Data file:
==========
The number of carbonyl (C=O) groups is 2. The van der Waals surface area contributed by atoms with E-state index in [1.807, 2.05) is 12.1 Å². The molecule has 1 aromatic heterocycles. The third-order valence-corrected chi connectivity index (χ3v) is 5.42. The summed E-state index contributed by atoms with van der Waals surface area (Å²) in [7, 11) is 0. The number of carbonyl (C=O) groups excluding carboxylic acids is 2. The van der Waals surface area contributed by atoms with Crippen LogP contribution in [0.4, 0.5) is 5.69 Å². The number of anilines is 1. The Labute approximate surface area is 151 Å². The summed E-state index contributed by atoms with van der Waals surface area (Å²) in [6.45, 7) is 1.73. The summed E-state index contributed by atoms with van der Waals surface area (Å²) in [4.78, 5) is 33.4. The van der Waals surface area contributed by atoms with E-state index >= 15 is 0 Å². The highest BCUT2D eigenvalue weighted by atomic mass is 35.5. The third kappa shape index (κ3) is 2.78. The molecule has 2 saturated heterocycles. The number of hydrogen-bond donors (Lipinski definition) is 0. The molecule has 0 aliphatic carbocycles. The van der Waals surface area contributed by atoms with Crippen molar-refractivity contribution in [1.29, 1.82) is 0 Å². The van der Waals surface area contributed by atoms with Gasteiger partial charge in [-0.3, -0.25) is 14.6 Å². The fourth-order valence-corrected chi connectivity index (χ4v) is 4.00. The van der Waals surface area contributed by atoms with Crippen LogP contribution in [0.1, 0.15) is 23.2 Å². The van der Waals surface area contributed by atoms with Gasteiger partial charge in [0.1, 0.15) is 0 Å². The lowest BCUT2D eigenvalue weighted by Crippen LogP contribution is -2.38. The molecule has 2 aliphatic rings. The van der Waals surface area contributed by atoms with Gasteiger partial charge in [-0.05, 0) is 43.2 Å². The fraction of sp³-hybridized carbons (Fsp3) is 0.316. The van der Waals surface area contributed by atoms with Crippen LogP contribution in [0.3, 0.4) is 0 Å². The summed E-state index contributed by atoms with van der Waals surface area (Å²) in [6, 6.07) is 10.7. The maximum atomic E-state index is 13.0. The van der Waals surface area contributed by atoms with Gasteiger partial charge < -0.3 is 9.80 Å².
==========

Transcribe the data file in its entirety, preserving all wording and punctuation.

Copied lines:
The number of carbonyl (C=O) groups is 2. The van der Waals surface area contributed by atoms with E-state index in [1.807, 2.05) is 12.1 Å². The molecule has 1 aromatic heterocycles. The third-order valence-corrected chi connectivity index (χ3v) is 5.42. The summed E-state index contributed by atoms with van der Waals surface area (Å²) in [7, 11) is 0. The number of carbonyl (C=O) groups excluding carboxylic acids is 2. The van der Waals surface area contributed by atoms with Crippen LogP contribution in [0.4, 0.5) is 5.69 Å². The number of anilines is 1. The Labute approximate surface area is 151 Å². The summed E-state index contributed by atoms with van der Waals surface area (Å²) in [6.45, 7) is 1.73. The summed E-state index contributed by atoms with van der Waals surface area (Å²) in [4.78, 5) is 33.4. The van der Waals surface area contributed by atoms with E-state index >= 15 is 0 Å². The highest BCUT2D eigenvalue weighted by atomic mass is 35.5. The third kappa shape index (κ3) is 2.78. The molecule has 2 saturated heterocycles. The number of hydrogen-bond donors (Lipinski definition) is 0. The molecule has 0 aliphatic carbocycles. The van der Waals surface area contributed by atoms with Crippen molar-refractivity contribution in [1.29, 1.82) is 0 Å². The van der Waals surface area contributed by atoms with Gasteiger partial charge in [-0.3, -0.25) is 14.6 Å². The fourth-order valence-corrected chi connectivity index (χ4v) is 4.00. The van der Waals surface area contributed by atoms with Crippen LogP contribution in [0.1, 0.15) is 23.2 Å². The van der Waals surface area contributed by atoms with Gasteiger partial charge in [0.1, 0.15) is 0 Å². The lowest BCUT2D eigenvalue weighted by Crippen LogP contribution is -2.38. The molecule has 2 aliphatic rings. The van der Waals surface area contributed by atoms with Gasteiger partial charge in [-0.05, 0) is 43.2 Å². The fraction of sp³-hybridized carbons (Fsp3) is 0.316. The van der Waals surface area contributed by atoms with Crippen LogP contribution in [0.3, 0.4) is 0 Å². The summed E-state index contributed by atoms with van der Waals surface area (Å²) in [6, 6.07) is 10.7. The maximum atomic E-state index is 13.0. The van der Waals surface area contributed by atoms with Gasteiger partial charge < -0.3 is 9.80 Å².